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Tissue engineering scaffolds encourage cell proliferation whilst degrading to facilitate tissue regeneration. Their mechanical properties therefore change, decreasing due to scaffold degradation and increasing due to extracellular matrix deposition. This work compares the changing properties of collagen scaffolds incubated in culture medium, with and without human tenocytes, in order to investigate the relationship between degradation and tenocyte proliferation. The material properties of scaffolds are compared over 26 days using mechanical testing, differential scanning calorimetry, infra-red spectroscopy, and histology and biochemical assays. For medium-only scaffolds, the mechanical properties decrease rapidly, while culture medium sulfhydryl content increases significantly, with no significant changes in the denaturation temperature of scaffold collagen content. Conversely, the mechanical properties and collagen content of tenocyte-seeded scaffolds increase significantly while culture medium sulfhydryl content decreases and denaturation temperature remains the same. These results indicate that tenocytes proliferation both reduces the degradation of collagen scaffolds incubated in culture medium and produces scaffolds with improved properties.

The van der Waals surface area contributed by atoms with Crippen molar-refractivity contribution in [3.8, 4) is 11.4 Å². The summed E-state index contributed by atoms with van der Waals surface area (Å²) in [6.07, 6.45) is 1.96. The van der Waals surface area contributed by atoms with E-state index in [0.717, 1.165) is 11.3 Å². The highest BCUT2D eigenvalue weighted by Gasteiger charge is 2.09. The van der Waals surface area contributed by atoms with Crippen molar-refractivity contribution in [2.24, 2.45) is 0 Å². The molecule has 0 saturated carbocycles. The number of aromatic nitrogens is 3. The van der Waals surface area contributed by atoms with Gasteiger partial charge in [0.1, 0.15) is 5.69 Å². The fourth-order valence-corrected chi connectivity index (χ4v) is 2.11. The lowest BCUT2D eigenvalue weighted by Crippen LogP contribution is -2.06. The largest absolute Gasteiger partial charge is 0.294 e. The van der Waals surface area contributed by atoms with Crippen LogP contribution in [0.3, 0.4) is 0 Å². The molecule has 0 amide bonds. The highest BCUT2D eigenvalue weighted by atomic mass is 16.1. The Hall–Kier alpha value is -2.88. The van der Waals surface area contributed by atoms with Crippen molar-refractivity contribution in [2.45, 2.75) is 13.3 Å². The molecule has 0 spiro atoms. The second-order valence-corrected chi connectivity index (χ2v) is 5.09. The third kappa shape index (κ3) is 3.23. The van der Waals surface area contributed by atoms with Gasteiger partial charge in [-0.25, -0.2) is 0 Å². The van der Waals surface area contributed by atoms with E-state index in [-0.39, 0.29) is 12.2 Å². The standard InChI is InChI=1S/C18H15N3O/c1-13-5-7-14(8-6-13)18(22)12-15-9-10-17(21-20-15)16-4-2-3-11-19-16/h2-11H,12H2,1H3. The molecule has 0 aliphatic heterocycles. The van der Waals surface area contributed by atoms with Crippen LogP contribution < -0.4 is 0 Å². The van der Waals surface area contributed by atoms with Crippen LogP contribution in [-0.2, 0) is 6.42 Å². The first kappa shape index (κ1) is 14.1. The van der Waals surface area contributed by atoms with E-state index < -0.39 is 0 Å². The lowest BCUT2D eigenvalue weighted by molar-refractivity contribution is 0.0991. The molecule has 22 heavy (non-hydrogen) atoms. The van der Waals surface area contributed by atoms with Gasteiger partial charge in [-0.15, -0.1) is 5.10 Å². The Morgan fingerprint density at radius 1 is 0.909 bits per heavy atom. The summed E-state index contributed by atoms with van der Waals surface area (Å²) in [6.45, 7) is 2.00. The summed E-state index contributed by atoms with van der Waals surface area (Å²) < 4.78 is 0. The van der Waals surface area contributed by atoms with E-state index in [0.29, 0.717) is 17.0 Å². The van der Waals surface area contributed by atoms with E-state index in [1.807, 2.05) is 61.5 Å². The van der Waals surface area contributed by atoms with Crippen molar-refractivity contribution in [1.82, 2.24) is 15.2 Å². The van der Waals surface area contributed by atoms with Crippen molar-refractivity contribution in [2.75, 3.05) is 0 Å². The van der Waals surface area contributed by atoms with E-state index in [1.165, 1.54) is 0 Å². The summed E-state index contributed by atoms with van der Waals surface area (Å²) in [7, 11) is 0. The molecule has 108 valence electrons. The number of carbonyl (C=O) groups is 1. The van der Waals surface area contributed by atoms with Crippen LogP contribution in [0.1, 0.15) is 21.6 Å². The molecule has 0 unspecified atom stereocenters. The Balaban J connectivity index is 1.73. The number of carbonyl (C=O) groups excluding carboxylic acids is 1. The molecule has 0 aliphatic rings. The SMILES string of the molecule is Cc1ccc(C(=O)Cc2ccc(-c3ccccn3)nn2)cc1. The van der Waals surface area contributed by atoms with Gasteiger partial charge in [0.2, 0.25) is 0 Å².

Type

Journal article

Journal

Journal of materials science. Materials in medicine

Publication Date

03/2012

Volume

23

Pages

823 - 833

Addresses

Department of Materials, University of Oxford, Oxford, UK. jennifer.tilley@materials.ox.ac.uk

Keywords

Tendons, Collagen, Calorimetry, Differential Scanning, Spectroscopy, Fourier Transform Infrared, Tissue Engineering, Cell Proliferation